I once saw a YouTuber that said that to make your eyeshadow look less patchy that you must hold your blending brush such that you hand is farther away from the bristles. I tried this technique and my eyeshadows blended much better than before. So if you have patchy eyeshadow try not holding the brush too close to the bristles. Another thing that I do is use an eyeshadow primer and then lightly dust the eyeshadow primer with a loose setting powder, that way I have a smooth base for my eyeshadows. My go-to eyeshadow primer, is currently the Mac Soft Ochre paint pot, but I believe this paint pot more flattering for people with lighter skin types. There are seven different paint pots, so it is best to get one that will be flattering to your skin type. For example, the Groundwork and Indianwood paint pots might be best for people with darker skin types.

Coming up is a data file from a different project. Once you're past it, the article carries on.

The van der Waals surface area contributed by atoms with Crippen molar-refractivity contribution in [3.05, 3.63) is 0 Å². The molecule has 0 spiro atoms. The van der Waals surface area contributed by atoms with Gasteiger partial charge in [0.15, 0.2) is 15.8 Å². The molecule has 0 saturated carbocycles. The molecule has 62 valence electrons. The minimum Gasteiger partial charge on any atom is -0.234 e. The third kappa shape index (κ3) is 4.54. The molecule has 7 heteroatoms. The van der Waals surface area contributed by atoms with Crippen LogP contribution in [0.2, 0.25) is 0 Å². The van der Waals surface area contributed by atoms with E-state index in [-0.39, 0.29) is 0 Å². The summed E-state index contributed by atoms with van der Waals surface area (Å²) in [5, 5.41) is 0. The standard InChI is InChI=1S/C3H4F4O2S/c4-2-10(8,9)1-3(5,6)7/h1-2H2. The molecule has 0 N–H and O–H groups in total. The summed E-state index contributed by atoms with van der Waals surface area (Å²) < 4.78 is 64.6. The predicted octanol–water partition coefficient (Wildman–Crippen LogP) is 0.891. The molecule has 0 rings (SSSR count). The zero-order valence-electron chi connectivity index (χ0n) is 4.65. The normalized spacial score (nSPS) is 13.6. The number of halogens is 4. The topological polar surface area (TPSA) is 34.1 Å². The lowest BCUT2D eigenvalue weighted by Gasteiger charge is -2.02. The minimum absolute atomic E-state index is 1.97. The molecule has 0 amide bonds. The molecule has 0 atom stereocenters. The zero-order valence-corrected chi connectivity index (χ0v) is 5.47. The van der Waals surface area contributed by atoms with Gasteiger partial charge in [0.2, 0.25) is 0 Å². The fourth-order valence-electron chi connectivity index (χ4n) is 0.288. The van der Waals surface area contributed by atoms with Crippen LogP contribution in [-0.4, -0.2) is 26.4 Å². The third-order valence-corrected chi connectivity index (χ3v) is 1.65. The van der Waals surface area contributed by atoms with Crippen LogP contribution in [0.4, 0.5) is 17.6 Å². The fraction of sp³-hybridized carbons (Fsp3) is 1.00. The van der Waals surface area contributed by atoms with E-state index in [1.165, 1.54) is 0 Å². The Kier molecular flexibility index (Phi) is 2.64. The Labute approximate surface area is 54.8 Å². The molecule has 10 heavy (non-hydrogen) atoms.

Once I have primed my eyes, I start out with a light amount of eyeshadow and then build up as I go along. Sometimes I use tape on the sides of my eyes if I want my eyeshadow to be more defined. To blend, use a clean blending brush and move your brush in circular motions. There are different types of eyeshadow brushes depending on how you want to do your eyeshadow. For example, a tapered blending brush can help to apply more concentrated eye shadow in the crease. A stamp brush is good for packing large amounts of eyeshadow onto the lid. A contoured blending brush can help to smoke out eyeshadows in the crease. An eyeshadow smudge brush can be used to smudge eyeshadows and diffuse harsh lines, and there are a good number of other eyeshadow brushes to give you the desire look you want.